Guest Post by Lizz Kingshott
(The Ethical Evolution)

So the term “ethical” can be broad, especially when it comes to fashion. I like to think of ethical fashion as fashion that tries to have a positive impact. If you decide to build an ethical wardrobe then it needs to be a conscious decision meaning that you think about every piece that goes into it and the impact is has on the environment, workers and animals.

There are three main types of ethical wardrobes and I’m here to break them down for you.

ethical wardrobes

The Thrifted

So, personally, my ethical wardrobe is “the thrifted.” The thrifted wardrobe is a wardrobe made entirely of or mostly of thrifted/second hand clothes. These can be clothes bought from charity shops, thrift shops, eBay or depop, it doesn’t matter as long as it’s not new items of clothing.

Thrifted wardrobes are great because they are affordable and keep a lot of clothes out of the landfill. You can find some amazing stuff in second hand stores and with a good eye its very easy to live nearly completely on second hand items. Unfortunately, second hand shopping is not perfect as it is easy to buy too much when everything is so cheap. Also some items you buy will still contain harmful plastics that end up in the oceans – but honestly that’s nearly unavoidable at the moment for most people, so don’t let that put you off.

ethical wardrobes

The Minimalist

The minimalist wardrobe is exactly what it sounds like. A lot of people call it a “capsule” wardrobe, usually consisting of 30 items of clothing that you combine into several different outfits. Usually people swap the items out every season as your 30 summer clothes probably won’t keep you warm in the winter.

This type of wardrobe is ethical as it minimises the supply and demand of clothing. By buying very little, you are having a much smaller effect on the planet than someone who buys lots of clothing. This wardrobe can be made up of thrifted items, ethically produced items or simply items of good quality that will last you a long time. Unfortunately, this wardrobe does not suit everyone, I have tried a minimalist wardrobe so many times but I don’t feel like the minimalist life is completely for me.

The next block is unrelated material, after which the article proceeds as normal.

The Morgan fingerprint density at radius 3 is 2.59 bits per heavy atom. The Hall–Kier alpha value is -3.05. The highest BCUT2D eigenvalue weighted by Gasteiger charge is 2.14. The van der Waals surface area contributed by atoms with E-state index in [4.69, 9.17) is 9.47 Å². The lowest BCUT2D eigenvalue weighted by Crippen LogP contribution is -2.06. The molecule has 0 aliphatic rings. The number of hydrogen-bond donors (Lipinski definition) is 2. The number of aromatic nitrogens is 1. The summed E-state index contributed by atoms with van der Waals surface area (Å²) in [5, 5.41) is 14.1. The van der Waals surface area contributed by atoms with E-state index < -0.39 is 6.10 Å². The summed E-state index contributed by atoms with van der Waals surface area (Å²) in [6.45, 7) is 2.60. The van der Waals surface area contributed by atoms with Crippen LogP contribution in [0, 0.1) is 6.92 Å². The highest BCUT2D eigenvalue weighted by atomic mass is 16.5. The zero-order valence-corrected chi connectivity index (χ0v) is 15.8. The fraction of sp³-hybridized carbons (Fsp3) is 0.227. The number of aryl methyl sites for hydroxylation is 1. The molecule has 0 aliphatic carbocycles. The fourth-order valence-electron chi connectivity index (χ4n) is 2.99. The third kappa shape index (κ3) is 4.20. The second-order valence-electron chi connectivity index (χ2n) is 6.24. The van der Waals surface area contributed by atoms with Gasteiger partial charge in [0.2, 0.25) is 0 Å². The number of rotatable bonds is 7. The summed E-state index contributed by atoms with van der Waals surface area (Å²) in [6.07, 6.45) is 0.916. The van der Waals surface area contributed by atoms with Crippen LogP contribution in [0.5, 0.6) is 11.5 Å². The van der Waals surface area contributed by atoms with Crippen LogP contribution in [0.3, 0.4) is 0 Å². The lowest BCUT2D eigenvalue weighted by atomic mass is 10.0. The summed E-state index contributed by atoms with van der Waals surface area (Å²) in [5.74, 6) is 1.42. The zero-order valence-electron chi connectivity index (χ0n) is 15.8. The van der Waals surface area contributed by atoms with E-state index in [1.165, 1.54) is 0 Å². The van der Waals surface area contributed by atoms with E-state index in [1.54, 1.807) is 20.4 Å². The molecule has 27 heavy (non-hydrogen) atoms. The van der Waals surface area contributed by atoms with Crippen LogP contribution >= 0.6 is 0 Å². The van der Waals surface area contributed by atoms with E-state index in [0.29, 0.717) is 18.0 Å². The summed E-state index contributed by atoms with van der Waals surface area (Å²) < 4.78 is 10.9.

ethical wardrobes

The Ethically Sourced

I suppose you could call this the “most” ethical wardrobe, but it definitely is not ideal for everyone. The ethically sourced wardrobe is one made completely or mostly of clothes made by ethical sources. Often ethically produced clothing is more expensive (and rightly so) due to paying workers a living wage, sourcing sustainable fabrics and hand making items.

Ethically produced clothes often last a lot longer as they are made better, so this is an advantage. But you have to make sure you really love the items in order to invest in them. If you can afford to buy all or most of your clothes from ethical sources then I highly recommend it. Regardless, I would advise everyone to invest in long wear items such as coats, bags and shoes as these can often wear out fast when bought cheaply therefore contributing to further filling landfills.

ethical wardrobes

So, there you have it, three different types of ethical wardrobes. Which wardrobe do you have? If you don’t have an ethical wardrobe yet, then I hope my post has inspired you to start thinking about it now that I’ve broken it down a bit. Ethical fashion doesn’t have to be expensive and restrictive, so don’t let that put you off trying.

Stay ethical x

You can read more by Lizz Kingshott on her blog The Ethical Evolution.

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  • Catherine

    There is an awful lot of privilege not examined in this article.